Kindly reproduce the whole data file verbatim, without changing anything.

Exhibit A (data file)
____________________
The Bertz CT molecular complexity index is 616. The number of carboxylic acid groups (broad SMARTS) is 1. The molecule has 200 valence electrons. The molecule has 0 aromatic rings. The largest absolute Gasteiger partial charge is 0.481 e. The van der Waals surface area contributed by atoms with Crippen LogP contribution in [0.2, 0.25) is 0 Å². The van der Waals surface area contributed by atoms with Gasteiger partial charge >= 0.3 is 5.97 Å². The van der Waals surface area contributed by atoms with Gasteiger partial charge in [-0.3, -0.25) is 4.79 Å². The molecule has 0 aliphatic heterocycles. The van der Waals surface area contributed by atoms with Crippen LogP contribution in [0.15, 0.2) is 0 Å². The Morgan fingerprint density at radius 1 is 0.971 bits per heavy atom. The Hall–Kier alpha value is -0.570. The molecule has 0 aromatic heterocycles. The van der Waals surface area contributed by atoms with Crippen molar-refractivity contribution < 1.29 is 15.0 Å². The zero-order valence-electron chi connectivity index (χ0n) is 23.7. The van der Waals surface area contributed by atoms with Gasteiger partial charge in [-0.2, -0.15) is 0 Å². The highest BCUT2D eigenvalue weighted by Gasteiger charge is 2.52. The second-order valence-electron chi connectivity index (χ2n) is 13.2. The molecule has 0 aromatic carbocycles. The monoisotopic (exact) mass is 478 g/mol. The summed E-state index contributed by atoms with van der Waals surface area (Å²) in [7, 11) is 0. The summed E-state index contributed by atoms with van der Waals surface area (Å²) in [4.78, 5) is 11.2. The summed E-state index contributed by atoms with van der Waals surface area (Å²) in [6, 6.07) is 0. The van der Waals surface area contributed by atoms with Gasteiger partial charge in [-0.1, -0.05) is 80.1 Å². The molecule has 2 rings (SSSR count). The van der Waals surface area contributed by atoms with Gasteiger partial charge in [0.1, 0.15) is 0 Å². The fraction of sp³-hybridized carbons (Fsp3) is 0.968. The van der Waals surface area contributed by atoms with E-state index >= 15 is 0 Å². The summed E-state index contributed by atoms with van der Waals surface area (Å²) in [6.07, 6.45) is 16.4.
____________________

The Bertz CT molecular complexity index is 616. The number of carboxylic acid groups (broad SMARTS) is 1. The molecule has 200 valence electrons. The molecule has 0 aromatic rings. The largest absolute Gasteiger partial charge is 0.481 e. The van der Waals surface area contributed by atoms with Crippen LogP contribution in [0.2, 0.25) is 0 Å². The van der Waals surface area contributed by atoms with Gasteiger partial charge >= 0.3 is 5.97 Å². The van der Waals surface area contributed by atoms with Gasteiger partial charge in [-0.3, -0.25) is 4.79 Å². The molecule has 0 aliphatic heterocycles. The van der Waals surface area contributed by atoms with Crippen LogP contribution in [0.15, 0.2) is 0 Å². The Morgan fingerprint density at radius 1 is 0.971 bits per heavy atom. The Hall–Kier alpha value is -0.570. The molecule has 0 aromatic heterocycles. The van der Waals surface area contributed by atoms with Crippen molar-refractivity contribution < 1.29 is 15.0 Å². The zero-order valence-electron chi connectivity index (χ0n) is 23.7. The van der Waals surface area contributed by atoms with Gasteiger partial charge in [-0.2, -0.15) is 0 Å². The highest BCUT2D eigenvalue weighted by Gasteiger charge is 2.52. The second-order valence-electron chi connectivity index (χ2n) is 13.2. The molecule has 0 aromatic carbocycles. The monoisotopic (exact) mass is 478 g/mol. The summed E-state index contributed by atoms with van der Waals surface area (Å²) in [7, 11) is 0. The summed E-state index contributed by atoms with van der Waals surface area (Å²) in [4.78, 5) is 11.2. The summed E-state index contributed by atoms with van der Waals surface area (Å²) in [6, 6.07) is 0. The van der Waals surface area contributed by atoms with Gasteiger partial charge in [-0.1, -0.05) is 80.1 Å². The molecule has 2 rings (SSSR count). The van der Waals surface area contributed by atoms with Gasteiger partial charge in [0.1, 0.15) is 0 Å². The fraction of sp³-hybridized carbons (Fsp3) is 0.968. The van der Waals surface area contributed by atoms with E-state index >= 15 is 0 Å². The summed E-state index contributed by atoms with van der Waals surface area (Å²) in [6.07, 6.45) is 16.4.